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« Reply #21 on: October 28, 2019, 02:23:15 PM »

There is something about the French that can be very understatedly powerful.

On the subject of French choral compositions, I don't know if you're familiar with Olivier Messiaen's unaccompanied motet "O sacrum convivium". "My" choir gave one concert performance of this unearthly composition. There was one passage (I think here at 2:22) which went wrong every time--except during the concert! I wish I could have photographed the conductor's face at that moment...

https://www.youtube.com/watch?v=x0__tgrjTkc
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« Reply #22 on: October 29, 2019, 11:15:18 AM »

One final blast of French choral music (from me anyway) and then I have one or two other things lined up... 

"L'adieu des bergers" from Berlioz's oratorio L'enfance du Christ is sublime from start to finish but there's a thrice-recurring moment (first heard at 0:55-1:00) that reduces JK to a quivering jelly.

This shepherds' farewell suits my contemplative mood right now (not that I'm going anywhere):

https://www.youtube.com/watch?v=QWzYWQO9TfI

https://en.wikipedia.org/wiki/L%27enfance_du_Christ
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« Reply #23 on: October 30, 2019, 07:43:16 AM »

My soprano friend has a wonderful singing voice but has great difficulty reading music--in fact she can hardly read music at all. Tongue This is where I come in. I play her parts on the piano into her smartphone and she can then hook it up to the speaker boxes (or an earpiece) and sing along, eventually learning those parts off by heart (a not inconsiderable achievement in itself).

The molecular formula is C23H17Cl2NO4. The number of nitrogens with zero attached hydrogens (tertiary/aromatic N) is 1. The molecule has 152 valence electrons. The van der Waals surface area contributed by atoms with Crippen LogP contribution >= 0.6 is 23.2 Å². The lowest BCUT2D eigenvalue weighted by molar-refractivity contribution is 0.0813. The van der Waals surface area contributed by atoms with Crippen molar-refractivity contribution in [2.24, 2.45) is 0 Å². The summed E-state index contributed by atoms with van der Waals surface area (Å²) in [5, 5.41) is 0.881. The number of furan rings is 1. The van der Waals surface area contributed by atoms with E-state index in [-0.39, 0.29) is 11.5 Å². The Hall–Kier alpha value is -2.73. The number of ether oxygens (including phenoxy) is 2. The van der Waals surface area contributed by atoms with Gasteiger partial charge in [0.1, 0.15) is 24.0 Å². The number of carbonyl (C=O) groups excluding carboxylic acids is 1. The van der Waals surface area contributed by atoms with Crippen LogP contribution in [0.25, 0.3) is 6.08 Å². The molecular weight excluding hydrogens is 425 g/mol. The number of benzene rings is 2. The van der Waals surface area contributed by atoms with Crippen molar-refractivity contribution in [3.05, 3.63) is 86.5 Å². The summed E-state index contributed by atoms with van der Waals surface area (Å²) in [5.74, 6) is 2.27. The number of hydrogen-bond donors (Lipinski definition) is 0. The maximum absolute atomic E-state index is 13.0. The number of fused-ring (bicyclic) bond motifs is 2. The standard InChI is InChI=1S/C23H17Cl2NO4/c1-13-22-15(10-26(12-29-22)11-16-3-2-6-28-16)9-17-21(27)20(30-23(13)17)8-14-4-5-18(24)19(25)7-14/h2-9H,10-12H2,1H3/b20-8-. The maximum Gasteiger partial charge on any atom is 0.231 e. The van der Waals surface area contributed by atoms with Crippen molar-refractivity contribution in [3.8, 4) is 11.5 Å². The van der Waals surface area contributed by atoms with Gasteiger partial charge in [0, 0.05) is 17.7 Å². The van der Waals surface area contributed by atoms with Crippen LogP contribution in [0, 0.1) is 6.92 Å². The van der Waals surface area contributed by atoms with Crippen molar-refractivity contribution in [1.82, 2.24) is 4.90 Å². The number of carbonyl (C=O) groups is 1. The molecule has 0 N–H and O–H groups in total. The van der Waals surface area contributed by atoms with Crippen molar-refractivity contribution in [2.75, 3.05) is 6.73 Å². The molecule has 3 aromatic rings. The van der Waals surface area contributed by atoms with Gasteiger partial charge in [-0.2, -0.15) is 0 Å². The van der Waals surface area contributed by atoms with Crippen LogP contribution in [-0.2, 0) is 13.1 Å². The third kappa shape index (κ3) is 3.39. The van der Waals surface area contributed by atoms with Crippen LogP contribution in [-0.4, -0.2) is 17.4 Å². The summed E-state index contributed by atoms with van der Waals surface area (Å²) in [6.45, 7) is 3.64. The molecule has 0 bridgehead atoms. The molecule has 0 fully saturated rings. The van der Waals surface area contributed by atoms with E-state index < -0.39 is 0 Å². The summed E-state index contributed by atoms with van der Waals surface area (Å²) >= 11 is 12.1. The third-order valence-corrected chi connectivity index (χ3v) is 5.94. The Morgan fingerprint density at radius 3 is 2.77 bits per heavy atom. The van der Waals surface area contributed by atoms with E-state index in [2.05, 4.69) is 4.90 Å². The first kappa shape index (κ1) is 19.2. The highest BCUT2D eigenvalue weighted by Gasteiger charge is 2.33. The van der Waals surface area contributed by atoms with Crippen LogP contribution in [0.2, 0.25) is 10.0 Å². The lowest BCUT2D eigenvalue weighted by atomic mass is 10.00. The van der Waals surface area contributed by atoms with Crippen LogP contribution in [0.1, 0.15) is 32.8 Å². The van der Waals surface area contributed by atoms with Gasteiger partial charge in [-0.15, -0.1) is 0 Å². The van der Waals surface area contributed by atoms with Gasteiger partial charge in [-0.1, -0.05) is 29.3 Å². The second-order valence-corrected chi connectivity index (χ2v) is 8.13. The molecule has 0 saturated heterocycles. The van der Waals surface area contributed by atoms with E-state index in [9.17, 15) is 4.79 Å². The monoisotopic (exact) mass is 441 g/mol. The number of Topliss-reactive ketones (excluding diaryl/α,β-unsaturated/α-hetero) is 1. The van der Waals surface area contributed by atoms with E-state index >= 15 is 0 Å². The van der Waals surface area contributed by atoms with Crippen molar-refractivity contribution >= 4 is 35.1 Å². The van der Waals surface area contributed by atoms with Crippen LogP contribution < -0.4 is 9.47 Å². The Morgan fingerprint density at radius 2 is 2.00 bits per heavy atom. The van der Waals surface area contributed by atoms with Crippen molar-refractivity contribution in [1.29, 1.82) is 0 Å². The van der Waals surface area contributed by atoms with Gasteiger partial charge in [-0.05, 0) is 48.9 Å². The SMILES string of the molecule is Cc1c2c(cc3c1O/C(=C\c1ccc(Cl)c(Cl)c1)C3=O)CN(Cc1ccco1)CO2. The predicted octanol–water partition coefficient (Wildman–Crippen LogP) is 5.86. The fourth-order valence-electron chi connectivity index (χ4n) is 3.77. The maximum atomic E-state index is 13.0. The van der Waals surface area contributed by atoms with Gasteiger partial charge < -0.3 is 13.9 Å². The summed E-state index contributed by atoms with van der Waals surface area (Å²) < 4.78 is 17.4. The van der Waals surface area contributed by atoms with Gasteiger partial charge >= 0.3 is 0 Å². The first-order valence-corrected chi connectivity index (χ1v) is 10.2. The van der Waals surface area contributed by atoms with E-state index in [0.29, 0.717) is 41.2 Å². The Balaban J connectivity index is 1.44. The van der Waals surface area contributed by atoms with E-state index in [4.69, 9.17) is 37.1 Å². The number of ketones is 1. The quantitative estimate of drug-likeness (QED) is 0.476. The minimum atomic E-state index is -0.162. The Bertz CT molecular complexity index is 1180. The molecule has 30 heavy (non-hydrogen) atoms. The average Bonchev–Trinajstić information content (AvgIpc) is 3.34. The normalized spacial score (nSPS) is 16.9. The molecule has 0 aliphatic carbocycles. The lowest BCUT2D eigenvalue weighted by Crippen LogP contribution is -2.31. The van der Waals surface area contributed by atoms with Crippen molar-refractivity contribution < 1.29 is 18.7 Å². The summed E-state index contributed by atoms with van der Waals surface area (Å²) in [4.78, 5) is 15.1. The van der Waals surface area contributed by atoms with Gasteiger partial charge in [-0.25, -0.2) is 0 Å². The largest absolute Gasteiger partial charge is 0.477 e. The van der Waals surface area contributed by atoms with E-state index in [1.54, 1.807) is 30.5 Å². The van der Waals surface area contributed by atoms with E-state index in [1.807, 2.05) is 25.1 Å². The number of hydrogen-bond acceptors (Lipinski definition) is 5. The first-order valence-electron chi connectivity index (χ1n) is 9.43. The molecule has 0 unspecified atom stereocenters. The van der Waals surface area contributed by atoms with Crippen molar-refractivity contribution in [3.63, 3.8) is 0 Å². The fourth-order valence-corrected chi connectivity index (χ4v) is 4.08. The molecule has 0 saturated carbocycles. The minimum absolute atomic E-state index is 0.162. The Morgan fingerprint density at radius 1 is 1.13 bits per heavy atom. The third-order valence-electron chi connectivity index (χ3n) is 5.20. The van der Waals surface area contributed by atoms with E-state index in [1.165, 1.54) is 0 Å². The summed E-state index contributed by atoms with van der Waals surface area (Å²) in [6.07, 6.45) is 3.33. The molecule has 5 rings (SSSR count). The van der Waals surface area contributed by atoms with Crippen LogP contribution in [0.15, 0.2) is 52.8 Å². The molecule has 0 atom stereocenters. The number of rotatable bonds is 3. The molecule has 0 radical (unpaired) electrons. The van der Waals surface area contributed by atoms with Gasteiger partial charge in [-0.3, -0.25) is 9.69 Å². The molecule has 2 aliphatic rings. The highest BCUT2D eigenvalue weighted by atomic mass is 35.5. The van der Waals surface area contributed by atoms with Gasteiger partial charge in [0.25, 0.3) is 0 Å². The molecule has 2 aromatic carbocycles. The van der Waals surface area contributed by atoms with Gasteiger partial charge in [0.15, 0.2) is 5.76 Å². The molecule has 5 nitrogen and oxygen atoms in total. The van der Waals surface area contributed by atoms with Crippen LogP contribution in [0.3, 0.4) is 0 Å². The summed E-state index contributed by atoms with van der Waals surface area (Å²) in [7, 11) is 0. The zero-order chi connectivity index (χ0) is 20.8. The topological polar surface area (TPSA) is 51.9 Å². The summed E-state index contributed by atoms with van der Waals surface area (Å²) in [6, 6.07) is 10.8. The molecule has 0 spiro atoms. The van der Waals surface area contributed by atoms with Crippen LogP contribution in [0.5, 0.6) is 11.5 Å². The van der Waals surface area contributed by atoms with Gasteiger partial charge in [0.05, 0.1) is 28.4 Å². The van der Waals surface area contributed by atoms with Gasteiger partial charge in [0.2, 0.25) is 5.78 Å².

The great new method we (okay, she) discovered recently enables her to record me playing her part on top of a full YouTube or Spotify version using two smartphones and a virtual assistant. Then she has all the cues she needs from the other vocal parts (and from the orchestra if there is one).

The last work we recorded using this strategy was Schubert's Mass in E Flat, for a concert next month. This is the version we used:

https://www.youtube.com/watch?v=GMPyjI4953g

https://en.wikipedia.org/wiki/Mass_No._6_(Schubert)
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« Reply #24 on: October 30, 2019, 06:15:50 PM »

My soprano friend has a wonderful singing voice but has great difficulty reading music--in fact she can hardly read music at all. Tongue This is where I come in. I play her parts on the piano into her smartphone and she can then hook it up to the speaker boxes (or an earpiece) and sing along, eventually learning those parts off by heart (a not inconsiderable achievement in itself).

The great new method we (okay, she) discovered recently enables her to record me playing her part on top of a full YouTube or Spotify version using two smartphones and a virtual assistant. Then she has all the cues she needs from the other vocal parts (and from the orchestra if there is one).

The last work we recorded using this strategy was Schubert's Mass in E Flat, for a concert next month. This is the version we used:

https://www.youtube.com/watch?v=GMPyjI4953g

https://en.wikipedia.org/wiki/Mass_No._6_(Schubert)

Schubert's masses are all quite lovely, and it's always interesting to hear about other musician's processes.  My mother is a professional accompanist and has done similar things for singers to help them learn parts.  While I think reading music is something most people can learn to do with concerted practice, the fact is it's just hard for a lot of people and I think anything that facilitates playing and performing is great.

I was fortunate enough to sing Schubert's Mass in C last year for Easter Sunday, which was really delightful.